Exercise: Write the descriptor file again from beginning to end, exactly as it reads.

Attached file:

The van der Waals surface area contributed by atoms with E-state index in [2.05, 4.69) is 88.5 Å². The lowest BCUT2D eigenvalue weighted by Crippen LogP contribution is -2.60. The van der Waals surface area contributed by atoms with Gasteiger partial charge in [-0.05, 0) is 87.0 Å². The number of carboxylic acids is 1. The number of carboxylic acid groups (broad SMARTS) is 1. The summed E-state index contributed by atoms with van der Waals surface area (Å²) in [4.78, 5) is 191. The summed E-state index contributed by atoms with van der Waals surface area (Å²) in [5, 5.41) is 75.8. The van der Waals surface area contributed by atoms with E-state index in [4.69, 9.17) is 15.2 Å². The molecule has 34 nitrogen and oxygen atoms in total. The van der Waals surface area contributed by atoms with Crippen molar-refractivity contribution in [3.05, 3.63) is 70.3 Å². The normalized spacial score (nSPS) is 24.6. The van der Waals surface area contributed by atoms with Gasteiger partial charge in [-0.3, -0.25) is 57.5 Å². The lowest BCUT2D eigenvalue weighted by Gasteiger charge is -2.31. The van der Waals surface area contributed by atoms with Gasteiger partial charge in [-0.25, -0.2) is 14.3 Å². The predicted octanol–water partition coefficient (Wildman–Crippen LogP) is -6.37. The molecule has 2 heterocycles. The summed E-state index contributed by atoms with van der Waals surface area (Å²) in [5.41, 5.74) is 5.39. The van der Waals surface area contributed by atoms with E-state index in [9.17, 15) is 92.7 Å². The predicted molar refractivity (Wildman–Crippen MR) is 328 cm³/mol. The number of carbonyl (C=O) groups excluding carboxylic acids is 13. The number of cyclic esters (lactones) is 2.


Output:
The van der Waals surface area contributed by atoms with E-state index in [2.05, 4.69) is 88.5 Å². The lowest BCUT2D eigenvalue weighted by Crippen LogP contribution is -2.60. The van der Waals surface area contributed by atoms with Gasteiger partial charge in [-0.05, 0) is 87.0 Å². The number of carboxylic acids is 1. The number of carboxylic acid groups (broad SMARTS) is 1. The summed E-state index contributed by atoms with van der Waals surface area (Å²) in [4.78, 5) is 191. The summed E-state index contributed by atoms with van der Waals surface area (Å²) in [5, 5.41) is 75.8. The van der Waals surface area contributed by atoms with E-state index in [4.69, 9.17) is 15.2 Å². The molecule has 34 nitrogen and oxygen atoms in total. The van der Waals surface area contributed by atoms with Crippen molar-refractivity contribution in [3.05, 3.63) is 70.3 Å². The normalized spacial score (nSPS) is 24.6. The van der Waals surface area contributed by atoms with Gasteiger partial charge in [-0.3, -0.25) is 57.5 Å². The lowest BCUT2D eigenvalue weighted by Gasteiger charge is -2.31. The van der Waals surface area contributed by atoms with Gasteiger partial charge in [-0.25, -0.2) is 14.3 Å². The predicted octanol–water partition coefficient (Wildman–Crippen LogP) is -6.37. The molecule has 2 heterocycles. The summed E-state index contributed by atoms with van der Waals surface area (Å²) in [5.41, 5.74) is 5.39. The van der Waals surface area contributed by atoms with E-state index in [9.17, 15) is 92.7 Å². The predicted molar refractivity (Wildman–Crippen MR) is 328 cm³/mol. The number of carbonyl (C=O) groups excluding carboxylic acids is 13. The number of cyclic esters (lactones) is 2.